Heritage Parliament Building: Beacon of Democracy and Witness to India Story
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Heritage Parliament Building: Beacon of Democracy and Witness to India Story

The grand old Parliament building has been a constant in the country’s glorious journey for almost a century.

Nestled in the heart of the vibrant city of New Delhi, stands a magnificent circular structure that embodies the very essence of Indian democracy—the Parliament House, which is set to fade into pages of history when Prime Minister Narendra Modi inaugurates the new complex on Sunday. This architectural marvel served as the hub of the country’s political activities and held great significance in the nation’s history for almost a century.

India’s Parliament building, known as Sansad Bhavan in Hindi, has been a symbol of unity, power, and the collective will of its people for decades.

Designed by renowned British architects Sir Herbert Becker and Sir Edwin Lutyens, the existing Parliament building was constructed in the early 20th century, with its foundation stone laid in 1921 by Britain’s Duke of Connaught, after whom Delhi’s first and biggest shopping plaza is named. The building took six years to complete and was inaugurated in 1927, marking a milestone in India’s journey toward self-governance.

The Parliament House stands as a testament to India’s democratic ideals, reflecting a fusion of Indian and Western architectural styles. Its sprawling circular structure boasts a grand colonnaded exterior, featuring 144 imposing pillars. The central dome soars majestically, adorned with the national emblem of India, comprising four Asiatic lions, each facing a cardinal direction, symbolizing strength, courage, and power.

Inside, the building houses two chambers—the Lok Sabha (House of the People or Lower House) and the Rajya Sabha (Council of States or Upper House)—where elected representatives from all corners of India converged to discuss, debate, and legislate. The Lok Sabha, representing the people’s voice, occupied the larger chamber, while the Rajya Sabha, representing the states and union territories, resided in the smaller chamber.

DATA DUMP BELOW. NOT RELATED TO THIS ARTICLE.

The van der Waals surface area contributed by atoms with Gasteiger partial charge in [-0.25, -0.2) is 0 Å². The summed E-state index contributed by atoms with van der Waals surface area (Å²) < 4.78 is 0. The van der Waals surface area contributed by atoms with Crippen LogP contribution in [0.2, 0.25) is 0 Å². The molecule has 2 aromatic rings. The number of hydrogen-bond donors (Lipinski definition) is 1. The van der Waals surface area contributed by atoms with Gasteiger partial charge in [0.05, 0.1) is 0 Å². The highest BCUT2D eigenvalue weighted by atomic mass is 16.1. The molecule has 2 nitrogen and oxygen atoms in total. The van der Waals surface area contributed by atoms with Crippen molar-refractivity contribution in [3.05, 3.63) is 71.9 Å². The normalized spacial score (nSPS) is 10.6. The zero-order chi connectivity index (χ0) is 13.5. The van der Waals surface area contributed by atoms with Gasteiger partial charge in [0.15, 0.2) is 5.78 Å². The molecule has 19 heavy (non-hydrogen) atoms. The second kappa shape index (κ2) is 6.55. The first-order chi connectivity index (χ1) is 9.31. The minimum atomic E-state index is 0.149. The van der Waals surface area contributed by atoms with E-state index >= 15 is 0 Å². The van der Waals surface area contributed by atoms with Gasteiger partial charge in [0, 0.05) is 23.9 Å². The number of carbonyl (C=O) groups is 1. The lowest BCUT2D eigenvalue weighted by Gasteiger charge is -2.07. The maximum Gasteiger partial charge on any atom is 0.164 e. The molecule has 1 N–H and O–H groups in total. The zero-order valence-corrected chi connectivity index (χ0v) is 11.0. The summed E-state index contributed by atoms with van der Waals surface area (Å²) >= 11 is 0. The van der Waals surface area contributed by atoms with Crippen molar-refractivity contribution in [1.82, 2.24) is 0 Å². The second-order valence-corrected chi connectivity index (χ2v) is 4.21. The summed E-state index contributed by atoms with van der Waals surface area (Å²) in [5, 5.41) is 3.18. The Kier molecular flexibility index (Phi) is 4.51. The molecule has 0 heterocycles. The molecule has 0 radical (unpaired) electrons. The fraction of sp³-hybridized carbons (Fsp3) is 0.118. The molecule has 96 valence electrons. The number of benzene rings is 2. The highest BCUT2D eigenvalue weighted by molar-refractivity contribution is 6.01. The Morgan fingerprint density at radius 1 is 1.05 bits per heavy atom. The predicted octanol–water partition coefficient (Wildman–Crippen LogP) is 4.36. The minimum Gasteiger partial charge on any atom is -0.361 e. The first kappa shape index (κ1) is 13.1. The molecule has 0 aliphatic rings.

The Lok Sabha chamber featured vibrant green upholstery, with over 550 seats for Members of Parliament (MPs). At the front of the chamber stood the Speaker’s chair, adorned with the national emblem, from where the Speaker presided over the proceedings. The Rajya Sabha chamber, in contrast, embraced shades of red, with 250 seats for Rajya Sabha members. In the centre of the chamber, a circular table known as the “Well” acted as the focal point for discussions.

The significance of India’s Parliament building extended far beyond its architectural grandeur. It stood as a testament to the country’s democratic principles, where people elected their representatives to shape the nation’s destiny. Within its hallowed halls, history was made and laws were enacted, shaping the lives of millions.

The Parliament House witnessed several defining moments, such as the adoption of the Indian Constitution on January 26, 1950, which marked India’s transformation into a republic. It hosted passionate debates on critical issues, the framing of laws, and the exchange of ideas that propelled India’s progress.

The building reverberated with the heartfelt speeches of first prime minister Jawaharlal Nehru, the calm but firm resolve of Lal Bahadur Shastri, the eloquence of Indira Gandhi, and the poetic brilliance of Atal Bihari Vajpayee, whose words shaped the course of the nation.

On the eve of Independence, the Constituent Assembly met at 11:00 pm with President Rajendra Prasad in the Chair. Sucheta Kriplani, a member from Uttar Pradesh, sang the first verse of Vande Mataram to mark the opening of the special session. Prime Minister Jawaharlal Nehru delivered his famous “Tryst with destiny” speech which was followed by a pledge by members of the Constituent Assembly dedicating themselves to the service of the nation.

Speaker G V Mavlankar announced the death of Mahatma Gandhi at a sitting of the Lok Sabha on February 2, 1948.

It was from the same House that prime minister Lal Bahadur Shastri made an appeal to the country to skip one meal every week as India struggled with food shortages and fought a war against Pakistan in 1965.

In 1974, the then prime minister Indira Gandhi made a detailed statement in Parliament on July 22, apprising the House of the “peaceful nuclear experiment” at Pokhran and the reaction of other countries to it. Almost 24 years later in 1998, then prime minister Atal Bihar Vajpayee declared India as a nuclear weapons state after scientists carried out five underground nuclear tests on May 11 and May 13 that year.

The Parliament building stood as a living testament to the power of dialogue and negotiation, where the ideas and concerns of all sections of society found expression. India’s Parliament building embodied the spirit of democracy, unity, and progress. It stood tall as a symbol of the nation’s collective aspirations, where the power of governance resided.

As the sun sets over its majestic dome, casting a golden glow, the building’s significance endures, inspiring generations to uphold the democratic ideals it represented.

Source : Hindustan Times